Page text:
Shared leadership in schools, from our Summer 2019 issue.
By Louise “Toni” Moore
What, you may ask, does shared leadership have to do with a jazz band? The answer lies, at least partially, in the response to the question: Why do we organize into groups? We organize because we can’t do something alone. When we recognize that we are dependent upon others, how well we work together will make all the difference in regard to our success.
The metaphor of a jazz band has often been used when discussing principles of effective leadership. A jazz band functions organically, with various musicians taking turns assuming the featured role in a particular song. In fact, leadership or the main focus shifts, apparently effortlessly, from one instrument to another. All members of the band learn to flow with the general structure of the musical piece being played, while allowing for individuals to take turns in the spotlight. An essential belief among jazz musicians is that it is their individual strengths as well as their simultaneous collaboration that yield the richest and most valuable music.
Highly effective shared leadership can readily be compared to a jazz band. Shared leadership is the practice of governing a school by expanding the number of people involved in making important decisions related to the school’s organization, operation, and academics. Rather than the principal or chief officer of a school operating as a lone ranger and taking sole responsibility for all decisions, other members of the staff are invited to play a meaningful role in leadership. The individual gifts and contributions of all members are respected, while at the same time each of those individual gifts advances the same school “melody” or vision.
We can take some valuable lessons from jazz bands and apply them to our practice of shared leadership in schools:
Take turns leading. Successful leaders give others the opportunity to lead. Rather than a single individual dominating all decision-making, various members are invited to lead, especially when they can make a unique contribution. Principals can make it their goal to make space for teacher leaders to take on leadership opportunities. In fact, effective leaders support and encourage others to step up and assume leadership roles.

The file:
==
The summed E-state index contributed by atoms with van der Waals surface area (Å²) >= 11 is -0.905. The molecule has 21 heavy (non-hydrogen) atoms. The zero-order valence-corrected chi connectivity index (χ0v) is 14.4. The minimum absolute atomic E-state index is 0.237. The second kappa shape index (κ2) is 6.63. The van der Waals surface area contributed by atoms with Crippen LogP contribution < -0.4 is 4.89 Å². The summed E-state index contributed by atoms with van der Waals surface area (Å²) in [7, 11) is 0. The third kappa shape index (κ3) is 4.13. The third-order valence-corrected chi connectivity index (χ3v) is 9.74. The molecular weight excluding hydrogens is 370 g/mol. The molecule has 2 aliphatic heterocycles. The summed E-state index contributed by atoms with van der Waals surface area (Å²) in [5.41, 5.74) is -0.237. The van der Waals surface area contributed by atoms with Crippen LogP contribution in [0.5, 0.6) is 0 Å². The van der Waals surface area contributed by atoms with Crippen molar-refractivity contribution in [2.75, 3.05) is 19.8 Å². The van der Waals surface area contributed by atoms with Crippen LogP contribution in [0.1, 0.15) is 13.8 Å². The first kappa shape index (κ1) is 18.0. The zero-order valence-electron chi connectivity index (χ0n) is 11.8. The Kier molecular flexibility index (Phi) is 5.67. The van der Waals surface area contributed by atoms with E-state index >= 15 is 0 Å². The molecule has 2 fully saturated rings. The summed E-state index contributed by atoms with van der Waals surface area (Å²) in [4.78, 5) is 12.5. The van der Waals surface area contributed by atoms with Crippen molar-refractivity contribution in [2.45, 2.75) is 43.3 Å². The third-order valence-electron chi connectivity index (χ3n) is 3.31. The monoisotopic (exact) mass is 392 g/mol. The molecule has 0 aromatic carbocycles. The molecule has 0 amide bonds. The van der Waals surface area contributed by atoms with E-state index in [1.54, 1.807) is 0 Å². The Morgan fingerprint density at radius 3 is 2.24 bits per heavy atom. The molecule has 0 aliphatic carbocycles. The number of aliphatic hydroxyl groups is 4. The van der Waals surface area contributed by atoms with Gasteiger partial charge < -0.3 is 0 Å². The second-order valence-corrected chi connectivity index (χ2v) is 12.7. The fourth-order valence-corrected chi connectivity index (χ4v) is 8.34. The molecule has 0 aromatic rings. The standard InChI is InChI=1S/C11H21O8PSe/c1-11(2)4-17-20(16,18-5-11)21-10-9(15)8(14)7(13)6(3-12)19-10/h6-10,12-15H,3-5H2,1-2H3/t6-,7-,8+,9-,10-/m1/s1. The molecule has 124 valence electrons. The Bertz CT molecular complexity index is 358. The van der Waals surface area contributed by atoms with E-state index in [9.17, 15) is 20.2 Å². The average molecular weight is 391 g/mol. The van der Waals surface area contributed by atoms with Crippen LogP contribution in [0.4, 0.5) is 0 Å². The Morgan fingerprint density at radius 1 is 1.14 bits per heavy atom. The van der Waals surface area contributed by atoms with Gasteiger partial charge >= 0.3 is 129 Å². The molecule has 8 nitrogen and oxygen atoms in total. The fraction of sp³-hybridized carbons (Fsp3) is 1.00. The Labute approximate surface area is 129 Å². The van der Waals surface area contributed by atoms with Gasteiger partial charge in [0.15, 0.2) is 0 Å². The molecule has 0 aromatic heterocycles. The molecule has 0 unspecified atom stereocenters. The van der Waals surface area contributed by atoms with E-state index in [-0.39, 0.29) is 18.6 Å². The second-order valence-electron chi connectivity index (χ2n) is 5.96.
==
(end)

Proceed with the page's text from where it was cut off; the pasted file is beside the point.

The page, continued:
Leave your ego at the door. Effective leaders are humble and believe that others have good ideas too. Even if others’ ideas are not in harmony with the leader’s ideas initially, all members can focus on a common vision or “melody” that will best serve their shared goals.
Everyone’s ideas have merit and deserve respect. Listen carefully and hear what others are saying. Most of us spend far too little time really listening to others. In a jazz band, as in an effective school, individuals practice listening both for what is said and what might remain unsaid. Careful listening and an open mind lead to increased insight and understanding.
Be prepared for the unpredictable. The music of a jazz band is often free-flowing and unpredictable. Understand that sharing leadership will often lead you and your staff through unanticipated twists and turns along your path. Keep in mind that this is just part of the sometimes “messy” process of leadership. Your school’s shared vision and values will ultimately guide you in the right direction.
One of the biggest advantages of shared leadership is that it creates a sense of ownership among all members of the faculty and staff. People care about the success of the endeavors they actually lead, and that positively impacts their own leadership development. In addition, the practice of shared leadership in a school builds support, engagement, and understanding among faculty. By adopting and encouraging shared leadership, principals create a larger pool of talent, wisdom, expertise, and experience upon which to draw. Finally, shared leadership encourages the development of the next generation of school leaders.
There are many ways of encouraging and cultivating teacher and staff leadership. These will be unique to you and your staff. Use the lessons from the jazz band to create your own shared leadership “music” in your school!
Louise “Toni” Moore, PhD, is an educational consultant at the University of Dayton.
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